Crash the movie

July 2, 2018 General Studies

Crash the Movie
In this fascinating movie we could see from different point of views from different races and backgrounds. A handful of dissimilar people’s lives intertwine as they deal with the tense race relations that happening in the city. The Caucasian district attorney, who uses race as a political card; his Caucasian wife, who, having recently been carjacked by two black men, believes that her stereotypical views of non-whites is justified and cannot be considered racism. There are two black carjackers that use their race both to their advantage and as an excuse.

The two partnered Caucasian police constables, one who is a racist and uses his authority to harass non-whites, and the other who hates his partner because of those racist views, but who may have the same underlying values in his subconscious. The black film director and his black wife, who believes her husband doesn’t support their black background enough, especially in light of an incident with the racist white cop. A Persian store owner, who feels he isn’t getting satisfaction from American society when his store is robbed time and time again.

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Finally the Hispanic locksmith, who just wants to keep his family, especially his adolescent daughter, safe in a seemingly unsafe world, We as a society have gotten so emotionally complicated that we have developed a prevalent selfishness and apathy towards understanding others. It is easier to label someone a gang-banger, because it degraded them. Snap judgments are often made because we have it all figured out. Everyone is lumped into their respective categories and we accept it because things are uncomplicated when everything is in a neat little package. Rather than taking the time to move past initial stereotypes and preconceived concepts, we often get it completely wrong. When Sandra Bullock, first saw the Mexican locksmith, she made a snap judgment. “He is a gang-banger because of his shaved head, prison tattoos and his pants around his ass.”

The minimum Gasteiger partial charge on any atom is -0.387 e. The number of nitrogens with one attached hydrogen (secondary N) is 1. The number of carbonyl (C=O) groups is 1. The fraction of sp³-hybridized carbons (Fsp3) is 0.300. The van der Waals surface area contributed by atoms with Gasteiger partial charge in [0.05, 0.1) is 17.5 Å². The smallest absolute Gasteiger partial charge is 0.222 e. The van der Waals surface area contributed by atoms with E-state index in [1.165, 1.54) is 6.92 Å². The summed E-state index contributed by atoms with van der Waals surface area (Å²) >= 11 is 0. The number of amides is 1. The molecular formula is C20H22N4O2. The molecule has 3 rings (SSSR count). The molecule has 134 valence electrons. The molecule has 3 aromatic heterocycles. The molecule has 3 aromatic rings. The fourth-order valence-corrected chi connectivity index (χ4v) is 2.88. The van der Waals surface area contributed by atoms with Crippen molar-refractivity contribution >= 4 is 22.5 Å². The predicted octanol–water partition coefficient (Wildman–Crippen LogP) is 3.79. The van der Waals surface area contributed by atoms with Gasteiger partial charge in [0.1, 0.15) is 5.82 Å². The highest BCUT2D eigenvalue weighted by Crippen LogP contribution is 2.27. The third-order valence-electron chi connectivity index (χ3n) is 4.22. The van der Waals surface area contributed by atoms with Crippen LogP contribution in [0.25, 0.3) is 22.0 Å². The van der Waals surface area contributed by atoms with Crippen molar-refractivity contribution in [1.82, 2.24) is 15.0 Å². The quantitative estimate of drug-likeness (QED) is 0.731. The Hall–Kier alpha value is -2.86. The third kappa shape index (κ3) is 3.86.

She determined that he was going to sell her house keys to one of his “homeys.” Contrary to her analysis, he was a soft-spoken, sensitive family man. Bullock’s discrimination at the beginning of the film could be interpreted as blatant but somewhat covert. She didn’t anticipate that he would hear her comments and if she had, I assume she would have expressed herself in private to avoid the awkward social situation when he left. Regardless, it was wrong and hurtful. The Persian shopkeeper cast a similar first impression based solely on existing stereotypes. He made the false assumption that the Mexican locksmith was a member of some elaborate scheme to rip him off. The shopkeeper’s brazen ignorance and inability to listen prevented him from hearing valuable information. If he had listened, he would have gotten a new door and thus prevented the vandalism.

Neither Bullock nor the shopkeeper took the time to familiarize themselves with him and move past their own prejudices. To them, he was just passing by temporarily to fix the glitch of inconvenience that was disrupting their lives. Until we as a society can take the time to understand the roots of discrimination and take a good look at our own thought patterns, we’ll never move forward. Films like Crash are forcing us to look outside are own lives and fears, to realize that we’re more alike than we think. That’s what makes us human. The movie is able to pass its intended message to the viewers by the use of almost all the races that live in the US. Unlike other movies, which focus on the relationship between two or three races, Crash takes into account the diversity that is prevalent in the US. All the characters give their best to deliver their messages. All the characters in the movie are able to portray what is expected of them.


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